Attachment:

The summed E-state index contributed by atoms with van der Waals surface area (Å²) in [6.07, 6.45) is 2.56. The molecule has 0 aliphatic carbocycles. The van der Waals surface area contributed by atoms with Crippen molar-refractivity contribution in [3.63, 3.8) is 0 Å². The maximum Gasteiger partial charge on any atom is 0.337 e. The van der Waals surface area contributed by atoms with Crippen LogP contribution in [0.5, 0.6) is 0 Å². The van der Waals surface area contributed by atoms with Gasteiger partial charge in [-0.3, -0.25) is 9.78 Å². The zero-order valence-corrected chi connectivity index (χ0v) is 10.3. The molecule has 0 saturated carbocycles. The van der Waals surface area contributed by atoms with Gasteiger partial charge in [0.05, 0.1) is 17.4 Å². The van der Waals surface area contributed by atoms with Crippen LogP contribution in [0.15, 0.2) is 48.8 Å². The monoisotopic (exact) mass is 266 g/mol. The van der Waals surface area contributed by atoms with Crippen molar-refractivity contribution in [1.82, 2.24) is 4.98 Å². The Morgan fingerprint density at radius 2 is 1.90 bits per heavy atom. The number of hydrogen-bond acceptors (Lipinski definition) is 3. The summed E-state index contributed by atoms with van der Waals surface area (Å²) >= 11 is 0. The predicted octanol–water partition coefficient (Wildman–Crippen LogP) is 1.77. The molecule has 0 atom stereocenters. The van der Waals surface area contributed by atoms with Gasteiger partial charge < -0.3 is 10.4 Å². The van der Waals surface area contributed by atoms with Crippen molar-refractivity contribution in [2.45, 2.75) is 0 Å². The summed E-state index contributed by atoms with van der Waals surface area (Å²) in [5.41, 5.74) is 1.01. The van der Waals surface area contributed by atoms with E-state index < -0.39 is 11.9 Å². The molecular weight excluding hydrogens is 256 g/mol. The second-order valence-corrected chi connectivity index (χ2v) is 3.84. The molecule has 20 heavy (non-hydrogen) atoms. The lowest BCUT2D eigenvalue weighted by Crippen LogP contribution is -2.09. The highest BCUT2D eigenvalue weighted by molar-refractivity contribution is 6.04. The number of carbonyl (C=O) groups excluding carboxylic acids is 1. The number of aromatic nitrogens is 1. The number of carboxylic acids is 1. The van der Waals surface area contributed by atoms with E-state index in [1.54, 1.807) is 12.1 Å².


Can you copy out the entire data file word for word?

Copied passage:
The summed E-state index contributed by atoms with van der Waals surface area (Å²) in [6.07, 6.45) is 2.56. The molecule has 0 aliphatic carbocycles. The van der Waals surface area contributed by atoms with Crippen molar-refractivity contribution in [3.63, 3.8) is 0 Å². The maximum Gasteiger partial charge on any atom is 0.337 e. The van der Waals surface area contributed by atoms with Crippen LogP contribution in [0.5, 0.6) is 0 Å². The van der Waals surface area contributed by atoms with Gasteiger partial charge in [-0.3, -0.25) is 9.78 Å². The zero-order valence-corrected chi connectivity index (χ0v) is 10.3. The molecule has 0 saturated carbocycles. The van der Waals surface area contributed by atoms with Gasteiger partial charge in [0.05, 0.1) is 17.4 Å². The van der Waals surface area contributed by atoms with Crippen LogP contribution in [0.15, 0.2) is 48.8 Å². The monoisotopic (exact) mass is 266 g/mol. The van der Waals surface area contributed by atoms with Crippen molar-refractivity contribution in [1.82, 2.24) is 4.98 Å². The Morgan fingerprint density at radius 2 is 1.90 bits per heavy atom. The number of hydrogen-bond acceptors (Lipinski definition) is 3. The summed E-state index contributed by atoms with van der Waals surface area (Å²) >= 11 is 0. The predicted octanol–water partition coefficient (Wildman–Crippen LogP) is 1.77. The molecule has 0 atom stereocenters. The van der Waals surface area contributed by atoms with Gasteiger partial charge < -0.3 is 10.4 Å². The van der Waals surface area contributed by atoms with Crippen molar-refractivity contribution in [2.45, 2.75) is 0 Å². The summed E-state index contributed by atoms with van der Waals surface area (Å²) in [5.41, 5.74) is 1.01. The van der Waals surface area contributed by atoms with E-state index < -0.39 is 11.9 Å². The molecular weight excluding hydrogens is 256 g/mol. The second-order valence-corrected chi connectivity index (χ2v) is 3.84. The molecule has 20 heavy (non-hydrogen) atoms. The lowest BCUT2D eigenvalue weighted by Crippen LogP contribution is -2.09. The highest BCUT2D eigenvalue weighted by molar-refractivity contribution is 6.04. The number of carbonyl (C=O) groups excluding carboxylic acids is 1. The number of aromatic nitrogens is 1. The number of carboxylic acids is 1. The van der Waals surface area contributed by atoms with E-state index in [1.54, 1.807) is 12.1 Å².